Wednesday, June 25, 2014


KASADULES : hunter

This word is so forgotten, it doesn't even make it into the latest Chamorro dictionary; a very extensive dictionary at that.

But it is found in Påle' Roman's Chamorro dictionary of 1932.

It's interesting because both peskadot and kasadules are derived from Spanish loan words.

Peskadot originally just meant "fisherman."  It comes from the Spanish words pescar, which means "to fish."

Chamorros also borrowed from that word and use peska to mean "to fish."

Pumepeska si Jose.  Jose is fishing.

One could also say pipeska. Someone who peska (the duplication of the first syllable means continuous or habitual activity). For example, kånta is "to sing." A kakanta is someone who habitually sings, i.e. a singer.

It all goes together nicely when one recalls that the Spanish word for "fish" is pez. That itself comes from the Laitn word for "fish," which is piscis, in the plural, pisces.  Yes, like the zodiac sign.

We have our own indigenous way of saying "to catch fish."  We use the root word konne', which means "to take" but is applied only to living or animate objects (or inanimate objects which represent living things, like the statue of a saint).

Mangonne' guihan nigap si Jose.  Jose caught fish yesterday.

The prefix e'- means "to look for." E'che'cho' means "to look for work." E'guihan means "to look for fish." This is probably connected to higuihan, a word Påle' Román says (in 1932) means "fisherman."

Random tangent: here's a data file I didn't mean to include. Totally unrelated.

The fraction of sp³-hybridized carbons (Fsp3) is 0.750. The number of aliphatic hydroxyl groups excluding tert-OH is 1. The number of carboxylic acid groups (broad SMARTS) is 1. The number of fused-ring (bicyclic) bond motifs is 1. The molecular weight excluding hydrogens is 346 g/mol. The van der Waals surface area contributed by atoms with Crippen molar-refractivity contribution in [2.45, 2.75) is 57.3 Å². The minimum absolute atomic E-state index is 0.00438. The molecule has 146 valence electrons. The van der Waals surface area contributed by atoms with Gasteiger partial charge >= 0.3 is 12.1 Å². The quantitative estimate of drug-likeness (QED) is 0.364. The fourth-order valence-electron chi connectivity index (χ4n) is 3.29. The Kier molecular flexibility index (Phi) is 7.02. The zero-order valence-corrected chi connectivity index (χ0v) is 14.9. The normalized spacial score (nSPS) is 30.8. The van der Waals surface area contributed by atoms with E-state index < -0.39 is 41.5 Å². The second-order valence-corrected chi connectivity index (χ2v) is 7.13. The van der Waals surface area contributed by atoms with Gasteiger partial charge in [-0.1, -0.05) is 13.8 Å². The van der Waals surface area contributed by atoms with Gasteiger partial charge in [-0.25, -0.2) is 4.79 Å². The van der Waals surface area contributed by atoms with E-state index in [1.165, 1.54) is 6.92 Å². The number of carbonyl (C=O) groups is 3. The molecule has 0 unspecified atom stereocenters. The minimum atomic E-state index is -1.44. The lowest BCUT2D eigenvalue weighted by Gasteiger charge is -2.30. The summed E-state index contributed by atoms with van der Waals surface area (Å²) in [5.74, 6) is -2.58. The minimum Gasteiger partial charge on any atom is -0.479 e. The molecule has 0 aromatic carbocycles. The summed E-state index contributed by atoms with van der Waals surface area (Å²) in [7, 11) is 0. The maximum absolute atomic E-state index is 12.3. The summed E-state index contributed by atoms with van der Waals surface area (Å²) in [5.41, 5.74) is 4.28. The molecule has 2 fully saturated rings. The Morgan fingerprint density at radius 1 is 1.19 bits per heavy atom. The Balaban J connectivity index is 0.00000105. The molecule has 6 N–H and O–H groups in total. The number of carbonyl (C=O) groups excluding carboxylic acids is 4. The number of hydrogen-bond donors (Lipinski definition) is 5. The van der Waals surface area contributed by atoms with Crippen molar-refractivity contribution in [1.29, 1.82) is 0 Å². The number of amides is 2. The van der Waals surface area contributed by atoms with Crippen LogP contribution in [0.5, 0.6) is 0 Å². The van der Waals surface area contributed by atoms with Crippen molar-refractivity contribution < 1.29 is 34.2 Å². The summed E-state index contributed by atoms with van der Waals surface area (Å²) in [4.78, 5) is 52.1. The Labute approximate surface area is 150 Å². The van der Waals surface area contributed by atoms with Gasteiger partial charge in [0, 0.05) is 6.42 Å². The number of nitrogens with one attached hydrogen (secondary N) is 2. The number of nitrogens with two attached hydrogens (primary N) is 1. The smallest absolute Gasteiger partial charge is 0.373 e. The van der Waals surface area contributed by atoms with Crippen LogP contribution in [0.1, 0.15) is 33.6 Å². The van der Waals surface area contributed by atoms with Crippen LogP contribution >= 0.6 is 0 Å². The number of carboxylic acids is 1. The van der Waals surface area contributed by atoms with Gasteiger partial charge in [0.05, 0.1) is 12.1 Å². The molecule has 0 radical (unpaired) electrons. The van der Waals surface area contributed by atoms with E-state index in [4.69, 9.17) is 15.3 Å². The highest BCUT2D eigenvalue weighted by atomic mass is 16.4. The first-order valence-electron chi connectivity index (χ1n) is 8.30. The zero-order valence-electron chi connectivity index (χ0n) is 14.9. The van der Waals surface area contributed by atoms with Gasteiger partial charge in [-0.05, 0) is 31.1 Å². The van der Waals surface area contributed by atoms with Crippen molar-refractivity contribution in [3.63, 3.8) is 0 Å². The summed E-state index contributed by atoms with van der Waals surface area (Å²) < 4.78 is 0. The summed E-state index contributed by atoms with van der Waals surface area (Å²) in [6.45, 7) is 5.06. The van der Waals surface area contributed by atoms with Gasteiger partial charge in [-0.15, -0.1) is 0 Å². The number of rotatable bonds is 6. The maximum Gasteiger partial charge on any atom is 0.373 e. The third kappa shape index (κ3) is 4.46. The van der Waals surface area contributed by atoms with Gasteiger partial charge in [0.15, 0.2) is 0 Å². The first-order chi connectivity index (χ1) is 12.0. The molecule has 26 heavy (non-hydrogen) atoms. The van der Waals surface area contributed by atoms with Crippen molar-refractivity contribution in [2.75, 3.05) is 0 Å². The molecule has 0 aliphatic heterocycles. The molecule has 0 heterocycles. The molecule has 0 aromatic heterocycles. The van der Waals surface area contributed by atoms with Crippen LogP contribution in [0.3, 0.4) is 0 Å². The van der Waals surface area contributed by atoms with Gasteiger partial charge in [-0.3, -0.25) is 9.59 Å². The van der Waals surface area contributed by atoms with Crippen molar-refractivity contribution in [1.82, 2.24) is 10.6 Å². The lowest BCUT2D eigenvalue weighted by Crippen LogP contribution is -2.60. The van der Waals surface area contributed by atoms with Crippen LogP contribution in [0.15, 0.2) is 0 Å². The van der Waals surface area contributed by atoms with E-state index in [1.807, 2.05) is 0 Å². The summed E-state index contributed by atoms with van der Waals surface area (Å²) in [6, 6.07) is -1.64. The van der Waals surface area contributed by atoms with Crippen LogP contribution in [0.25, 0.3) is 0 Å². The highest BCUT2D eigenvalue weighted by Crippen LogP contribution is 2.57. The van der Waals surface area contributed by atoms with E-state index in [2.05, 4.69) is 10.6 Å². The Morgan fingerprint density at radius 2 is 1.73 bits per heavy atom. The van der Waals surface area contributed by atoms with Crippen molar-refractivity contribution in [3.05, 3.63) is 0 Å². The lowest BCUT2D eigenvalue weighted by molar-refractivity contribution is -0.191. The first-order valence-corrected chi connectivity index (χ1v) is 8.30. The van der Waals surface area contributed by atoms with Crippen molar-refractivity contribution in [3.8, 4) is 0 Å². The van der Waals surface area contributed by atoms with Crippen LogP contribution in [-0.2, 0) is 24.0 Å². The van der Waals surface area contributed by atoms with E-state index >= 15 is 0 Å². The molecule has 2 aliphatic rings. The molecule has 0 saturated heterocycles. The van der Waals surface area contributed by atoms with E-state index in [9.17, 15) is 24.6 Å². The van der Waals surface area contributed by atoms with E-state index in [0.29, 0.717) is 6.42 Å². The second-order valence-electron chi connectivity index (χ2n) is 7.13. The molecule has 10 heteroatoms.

Sipik is a word defined by de Freycinet as "fisherman." De Freycinet was a French explorer who visited Guam in 1819.

A talayero is someone who uses a talåya, a specific kind of throw net used for fishing. That word comes from a word used in Latin America for a throw net, atarraya. The -ero suffix should be a clue as to the Hispanic background of the word talayero. We see it in panadero (baker); pan (bread) plus -adero.


Påle' Román's 1932 dictionary

In past times, Chamorros also borrowed the Spanish word cazadores, which means "hunters."

The caza is the hunt, or the chase (connected to the word caza). Caza-dor is someone on the chase, who hunts.

Since we don't like the R sound, when Chamorros pronounced this word, the R was changed to L and it came out kasadules.

Compare the sticker above, with the deer and peskadot, and this sticker with a deer as well but with cazadores.  The word is used in the brand name of a kind of tequila.  Hunters' tequila!

In more recent times, more and more people stopped using kasadules.  But people still hunt, so they turned to peskadot to refer to hunters.

By the way, why is it kasadules, in the plural, even when talking about one hunter?

Because, for whatever reason, many words we borrowed from Spanish we keep in the plural, even if we refer to a single object.

Think of un espehos (one mirror), tres na espehos (three mirrors).

Un sapåtos (one shoe), sais na sapåtos (six shoes).

There's no logical reason for it.  It's just what we thought sounded better.

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